Your good deed can benefit you as well.
At the end of last year, perhaps you were feeling generous. You’d also like to get a tax deduction for your generosity. Charitable intentions, however, don’t guarantee you’ll get the deduction. For that, you generally must itemize your deductions on Form 1040.
If you’re 70½ or older, you have another option. You can donate money directly from your IRA, and the amount you give (up to $100,000) is not counted as taxable income. The donation is considered a qualified charitable distribution (QCD) and satisfies your required minimum distribution (RMD) requirements. And you avoid the risk of increasing the amount you pay for Medicare Part B or causing your Social Security benefits to become taxable. Note: Gifts from your IRA to charity must be transferred directly to the charity; you lose the above benefits if you withdraw money from your IRA and then write a check to the charity. As always, talk to your Financial Planner and tax professional before taking any action.
10 more tips on making charitable donations:
1. Give to qualified charities. Only gifts to eligible organizations are tax deductible. Select Check, a searchable online tool available on www.irs.gov, lists most eligible organizations. In addition, churches, synagogues, temples, mosques and government agencies are eligible to receive deductible donations even if they are not listed in the tool’s database.
2. Determine the fair market value. The IRS says the fair market value of clothing, household goods, appliances, furniture, shoes, books and other items is the price a willing buyer would pay for them. Items generally must be in good used condition or better to be deductible. For items worth more than $5,000, you must submit an appraisal. Some charities will pay for an appraisal; find out before you donate. By law, a charity cannot tell you what your donated items are worth. You should determine that with the help of your tax advisor.
3. The calendar is key. Contributions are deductible in the year made. Thus, donations made via credit card before the end of 2018 count for 2018 even if the credit card bill isn’t paid until 2019. Also, checks count for 2018 if they are mailed in 2018. Contributions made by text message are deductible in the year your contribution is charged to your telephone or wireless account (even though you might pay the bill the following year).
4. Save your receipts — even for cash gifts. Cash donations, regardless of the amount, must be proven by a bank record such as a canceled check or credit card receipt showing the name of the charity, or a written document from the organization showing its name, the date and the amount donated. For noncash donations worth $250 or more, including clothing and household items, get from the charity a receipt showing its name, date of the gift and a reasonably detailed description of the property. If a donation is left at a charity’s unattended drop site, keep a written record that includes that same information, as well as the fair market value of the property at the time of donation and the method used to determine that value.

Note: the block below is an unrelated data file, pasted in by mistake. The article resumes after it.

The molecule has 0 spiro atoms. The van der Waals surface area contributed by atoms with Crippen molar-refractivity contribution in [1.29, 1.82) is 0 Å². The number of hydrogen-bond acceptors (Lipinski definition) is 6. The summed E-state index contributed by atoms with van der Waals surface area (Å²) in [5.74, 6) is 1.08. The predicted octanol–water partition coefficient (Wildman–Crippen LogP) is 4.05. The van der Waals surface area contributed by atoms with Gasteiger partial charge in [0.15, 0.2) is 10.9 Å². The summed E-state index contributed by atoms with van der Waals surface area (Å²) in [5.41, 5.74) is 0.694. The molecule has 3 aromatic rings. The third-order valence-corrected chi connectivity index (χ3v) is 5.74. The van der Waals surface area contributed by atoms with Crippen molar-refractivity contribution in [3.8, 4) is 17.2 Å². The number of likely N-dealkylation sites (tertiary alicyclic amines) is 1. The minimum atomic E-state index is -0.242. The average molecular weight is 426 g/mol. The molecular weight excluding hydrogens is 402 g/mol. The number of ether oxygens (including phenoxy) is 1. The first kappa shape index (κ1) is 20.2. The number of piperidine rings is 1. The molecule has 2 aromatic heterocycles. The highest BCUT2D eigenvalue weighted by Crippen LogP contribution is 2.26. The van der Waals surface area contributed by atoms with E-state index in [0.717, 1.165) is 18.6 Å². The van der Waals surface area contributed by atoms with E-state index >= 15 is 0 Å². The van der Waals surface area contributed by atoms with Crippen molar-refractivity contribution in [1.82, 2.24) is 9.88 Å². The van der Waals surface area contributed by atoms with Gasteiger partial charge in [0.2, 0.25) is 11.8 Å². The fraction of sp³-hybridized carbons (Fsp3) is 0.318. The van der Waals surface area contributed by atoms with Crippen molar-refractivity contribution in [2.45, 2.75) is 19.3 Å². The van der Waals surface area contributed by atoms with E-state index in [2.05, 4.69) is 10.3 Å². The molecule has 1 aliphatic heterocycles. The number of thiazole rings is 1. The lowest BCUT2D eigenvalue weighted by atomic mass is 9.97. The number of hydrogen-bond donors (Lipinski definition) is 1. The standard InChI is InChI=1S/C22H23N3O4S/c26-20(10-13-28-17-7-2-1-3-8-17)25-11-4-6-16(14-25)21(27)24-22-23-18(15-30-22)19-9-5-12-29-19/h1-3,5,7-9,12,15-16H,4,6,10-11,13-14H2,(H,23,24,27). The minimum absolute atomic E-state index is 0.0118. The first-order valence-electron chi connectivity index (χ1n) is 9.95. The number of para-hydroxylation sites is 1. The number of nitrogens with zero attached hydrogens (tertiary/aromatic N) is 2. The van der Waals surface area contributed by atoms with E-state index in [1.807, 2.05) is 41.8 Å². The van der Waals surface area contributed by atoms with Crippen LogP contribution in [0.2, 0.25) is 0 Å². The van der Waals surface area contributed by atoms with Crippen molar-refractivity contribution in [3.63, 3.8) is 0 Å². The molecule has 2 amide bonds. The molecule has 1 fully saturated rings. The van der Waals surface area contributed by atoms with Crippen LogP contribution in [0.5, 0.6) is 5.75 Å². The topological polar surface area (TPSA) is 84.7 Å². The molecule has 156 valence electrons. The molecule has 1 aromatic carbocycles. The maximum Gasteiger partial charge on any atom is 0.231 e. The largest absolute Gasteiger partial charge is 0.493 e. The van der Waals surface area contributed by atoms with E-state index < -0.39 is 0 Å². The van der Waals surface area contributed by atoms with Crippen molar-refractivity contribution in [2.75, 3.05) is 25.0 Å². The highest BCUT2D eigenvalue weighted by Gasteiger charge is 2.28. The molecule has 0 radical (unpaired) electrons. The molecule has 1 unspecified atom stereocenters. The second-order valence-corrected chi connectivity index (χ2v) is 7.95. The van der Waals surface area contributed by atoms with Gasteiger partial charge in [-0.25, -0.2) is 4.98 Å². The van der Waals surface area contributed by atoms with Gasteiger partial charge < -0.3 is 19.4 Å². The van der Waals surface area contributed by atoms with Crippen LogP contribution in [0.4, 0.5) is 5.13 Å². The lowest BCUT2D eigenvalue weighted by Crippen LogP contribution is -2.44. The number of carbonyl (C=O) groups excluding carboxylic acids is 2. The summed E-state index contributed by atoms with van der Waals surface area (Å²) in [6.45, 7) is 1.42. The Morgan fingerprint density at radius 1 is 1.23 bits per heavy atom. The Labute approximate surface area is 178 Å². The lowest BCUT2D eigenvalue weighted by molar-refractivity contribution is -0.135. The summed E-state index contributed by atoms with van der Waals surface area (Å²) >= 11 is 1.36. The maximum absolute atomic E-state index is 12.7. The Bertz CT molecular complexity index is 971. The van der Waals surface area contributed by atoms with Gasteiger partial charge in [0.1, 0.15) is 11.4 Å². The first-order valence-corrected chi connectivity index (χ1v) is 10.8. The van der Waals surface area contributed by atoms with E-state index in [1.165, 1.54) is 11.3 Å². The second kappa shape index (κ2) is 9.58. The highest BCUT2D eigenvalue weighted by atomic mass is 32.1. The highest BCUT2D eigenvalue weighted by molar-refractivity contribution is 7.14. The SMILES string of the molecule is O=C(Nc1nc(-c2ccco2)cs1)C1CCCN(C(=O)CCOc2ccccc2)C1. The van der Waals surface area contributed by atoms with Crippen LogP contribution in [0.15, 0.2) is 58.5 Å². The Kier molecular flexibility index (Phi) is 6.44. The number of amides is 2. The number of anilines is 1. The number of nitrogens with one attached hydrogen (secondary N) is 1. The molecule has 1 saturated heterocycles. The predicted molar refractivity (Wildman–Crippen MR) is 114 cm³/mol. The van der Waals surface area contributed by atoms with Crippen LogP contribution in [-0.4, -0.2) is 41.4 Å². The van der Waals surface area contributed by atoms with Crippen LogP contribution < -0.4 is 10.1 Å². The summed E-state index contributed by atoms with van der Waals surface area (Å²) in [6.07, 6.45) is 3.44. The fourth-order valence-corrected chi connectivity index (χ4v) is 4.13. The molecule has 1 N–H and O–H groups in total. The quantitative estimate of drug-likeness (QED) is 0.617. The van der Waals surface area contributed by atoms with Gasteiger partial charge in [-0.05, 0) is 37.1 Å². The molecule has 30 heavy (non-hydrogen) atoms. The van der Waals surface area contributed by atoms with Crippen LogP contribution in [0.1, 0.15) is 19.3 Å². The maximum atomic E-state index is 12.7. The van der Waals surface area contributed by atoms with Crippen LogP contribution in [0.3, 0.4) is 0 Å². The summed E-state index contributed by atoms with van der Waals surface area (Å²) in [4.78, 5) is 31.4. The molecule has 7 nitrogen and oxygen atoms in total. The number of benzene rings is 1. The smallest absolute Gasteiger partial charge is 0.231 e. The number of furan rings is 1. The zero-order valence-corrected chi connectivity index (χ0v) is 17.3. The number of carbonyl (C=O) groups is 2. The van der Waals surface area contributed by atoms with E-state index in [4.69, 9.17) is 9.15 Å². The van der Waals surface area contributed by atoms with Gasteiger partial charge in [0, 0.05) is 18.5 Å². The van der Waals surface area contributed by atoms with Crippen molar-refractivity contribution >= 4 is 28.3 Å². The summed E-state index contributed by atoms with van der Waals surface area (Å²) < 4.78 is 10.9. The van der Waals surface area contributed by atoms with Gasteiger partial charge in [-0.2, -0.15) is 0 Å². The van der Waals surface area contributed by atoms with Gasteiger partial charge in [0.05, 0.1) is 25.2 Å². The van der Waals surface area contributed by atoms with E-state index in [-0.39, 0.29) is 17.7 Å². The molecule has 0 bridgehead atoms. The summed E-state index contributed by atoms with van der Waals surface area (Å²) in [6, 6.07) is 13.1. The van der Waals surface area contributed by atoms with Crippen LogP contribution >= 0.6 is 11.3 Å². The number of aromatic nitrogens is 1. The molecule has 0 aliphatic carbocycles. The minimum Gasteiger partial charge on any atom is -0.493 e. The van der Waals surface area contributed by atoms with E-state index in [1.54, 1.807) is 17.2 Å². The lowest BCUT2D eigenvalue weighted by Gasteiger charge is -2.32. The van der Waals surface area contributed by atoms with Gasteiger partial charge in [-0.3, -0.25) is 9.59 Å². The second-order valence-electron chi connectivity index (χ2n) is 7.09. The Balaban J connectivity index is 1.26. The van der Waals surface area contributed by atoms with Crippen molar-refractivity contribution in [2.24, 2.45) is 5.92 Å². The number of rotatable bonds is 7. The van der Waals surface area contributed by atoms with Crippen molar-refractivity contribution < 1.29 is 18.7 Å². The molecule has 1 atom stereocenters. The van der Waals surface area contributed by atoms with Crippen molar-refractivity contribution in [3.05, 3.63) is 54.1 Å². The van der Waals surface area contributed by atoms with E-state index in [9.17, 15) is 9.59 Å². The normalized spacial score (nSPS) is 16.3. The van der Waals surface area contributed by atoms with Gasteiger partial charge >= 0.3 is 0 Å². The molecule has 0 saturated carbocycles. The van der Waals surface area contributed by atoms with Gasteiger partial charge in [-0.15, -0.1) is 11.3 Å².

5. Some items have special rules. The deduction for a car, boat or airplane donated to charity is usually limited to the gross proceeds from its sale. This rule applies if the claimed value is more than $500. You should get a Form 1098-C or a similar statement from the organization and attach it to your tax return. If your deductions for all noncash contributions total more than $500, you must fill out and submit Form 8283 with your return.
6. Donations to individuals don’t qualify for a tax deduction. That’s true no matter how deserving you believe an individual to be. This includes handouts to the homeless and office or neighborhood collections for someone experiencing difficult times (perhaps due to illness or a tragedy such as an accident or fire). If the deduction is important to you, consider working with a qualified charity such as the Red Cross, which provides disaster and other relief.
7. Participate in payroll deductions for charity. Your employer might participate in a charitable giving program that allows you to give directly from your paycheck. If you contribute by payroll deduction, you must retain a pay stub, Form W-2 or other document from the employer showing the total amount withheld, along with the pledge card giving the name of the charity.
8. Appreciated assets can be valuable. Donating property that has appreciated in value, such as stocks, can provide a double benefit — in that not only can you deduct the fair market value (as long as you’ve owned the property for at least one year), but you will also avoid paying capital gains tax. Normally, appreciated assets are subject to capital gains tax when sold or gifted, but there is an exception for those donated to qualified charities.
9. You can’t deduct the value of your time. This is true even if you can easily put a dollar value on your time. For example, if you’re a professional — such as a lawyer, doctor or architect — and normally charge $300 per hour for your services, you can’t deduct that amount for donating an hour of service to a charity. However, out-of-pocket costs related to volunteering are deductible, provided they’re not reimbursed to you or considered personal in nature. These might include transportation and travel expenses, uniforms and supplies. As always, documentation is essential.
10. Your deduction may have limits. If you contribute more than 20 percent of your adjusted gross income (AGI) to charity, some limits may apply. The rules are complicated (ask your accountant), but in general you can deduct appreciated capital gains up to 20 percent of AGI, noncash assets worth up to 30 percent of AGI and cash contributions up to 50 percent of AGI.